· A sixth province in Poland is banning GE crops, so roughly half of the agriculture of the nation is now GE-free. Meanwhile, Eastern Europe governments have announced implementation of the world's largest organic research budget. According to Janez Potocnik, the EU Commissioner for Research, "I believe that the importance of research into organic and low-input food production can be a perfect example of how science can unlock potentials for human well-being." Source: Organic Consumers Association, March 28, 2005; www.organicconsumers.org.
· Nearly a quarter of a million petition signatures opposing GE farming in Hokkaido, Japan, have been submitted to the local government. Of the 5,000 farmers in the region, only 10 (with backing from Monsanto) support GE crops. Source: Organic Consumers Association, March 28, 2005; www.organicconsumers.org.
· In Missouri, the USDA is on the brink of approving field tests of rice engineered with human genes. (Organic Consumers Association, March 28, 2005; www.organicconsumers.org) The Center for Food Safety (www.centerforfoodsafety.org) says that Ventria Biosciences, the pharmaceutical company that wants to plant the GE rice, tried to get permission to plant it in California in 2004, but rice farmers, environmentalists, consumers and legislators forced the Calif. Dept. of Food and Agriculture to delay a decision until a 2004 planting became impossible. Ventria expects less opposition in Missouri. (Regional Farm & Food Project, Spring 2005 Newsletter)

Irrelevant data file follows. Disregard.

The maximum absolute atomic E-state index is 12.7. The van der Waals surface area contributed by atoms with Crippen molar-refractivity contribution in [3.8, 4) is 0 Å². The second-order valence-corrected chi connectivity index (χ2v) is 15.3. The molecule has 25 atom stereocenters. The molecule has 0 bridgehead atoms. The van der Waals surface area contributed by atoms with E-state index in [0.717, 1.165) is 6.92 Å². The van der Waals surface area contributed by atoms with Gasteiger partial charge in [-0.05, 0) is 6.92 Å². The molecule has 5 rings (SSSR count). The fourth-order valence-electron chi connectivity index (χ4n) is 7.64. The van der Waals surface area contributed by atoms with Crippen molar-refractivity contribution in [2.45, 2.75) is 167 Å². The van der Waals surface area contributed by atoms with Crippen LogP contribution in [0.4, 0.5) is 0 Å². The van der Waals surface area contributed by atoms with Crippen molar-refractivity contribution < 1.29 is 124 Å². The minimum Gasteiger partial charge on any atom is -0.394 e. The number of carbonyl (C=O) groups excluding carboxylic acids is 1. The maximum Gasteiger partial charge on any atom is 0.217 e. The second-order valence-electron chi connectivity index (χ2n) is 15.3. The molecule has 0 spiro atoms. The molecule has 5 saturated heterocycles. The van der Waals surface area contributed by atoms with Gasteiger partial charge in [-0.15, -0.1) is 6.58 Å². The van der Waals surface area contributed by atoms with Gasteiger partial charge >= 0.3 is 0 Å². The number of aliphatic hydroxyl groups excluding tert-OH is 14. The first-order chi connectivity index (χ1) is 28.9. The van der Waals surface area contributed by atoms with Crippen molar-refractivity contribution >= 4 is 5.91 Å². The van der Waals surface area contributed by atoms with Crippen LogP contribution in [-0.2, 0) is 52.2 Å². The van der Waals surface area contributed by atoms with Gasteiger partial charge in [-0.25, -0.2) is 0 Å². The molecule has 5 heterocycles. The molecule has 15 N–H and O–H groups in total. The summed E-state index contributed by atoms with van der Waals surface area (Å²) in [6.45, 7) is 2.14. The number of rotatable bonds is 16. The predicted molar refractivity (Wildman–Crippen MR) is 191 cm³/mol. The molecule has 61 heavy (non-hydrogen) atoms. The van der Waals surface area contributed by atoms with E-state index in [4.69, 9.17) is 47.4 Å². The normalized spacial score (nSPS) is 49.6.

· On February 15, the Mexican government voted to legalize GE crops. GE crops had previously been banned there in order to prevent GE contamination of the world's most diverse, important and pure collection of corn varieties. Although surveys reveal the vast majority of Mexican citizens oppose the legalization of GE crops, intense pressure from the United States eventually overturned the ban. Monsanto, which owns the patents and distribution rights to 91% of GE seeds in the world, is now one of the leading advertisers in Mexico, second only to Coca-Cola. Source: Organic Bytes #52, Organic Consumers Assoc., March 11, 2005, www.organicconsumers.org/ge/ mexicoapprove022805.cfm.
· Southern U.S. cotton farmers are speaking out against Bt cotton, a plant genetically engineered to create its own pesticide to ward off bollworms. Although Bt cotton farmers are enjoying a decrease in bollworm damage, they say the plants are attracting other pests at a much higher rate. North Carolina State University released a study in March indicating that the state's Bt cotton fields have an average of three times more damage from stink bugs than do conventional cotton fields. Source: Organic Bytes #52, Organic Consumers Assoc., March 11, 2005; www.organicconsumers.org/clothes/ stinkbugs030905.cfm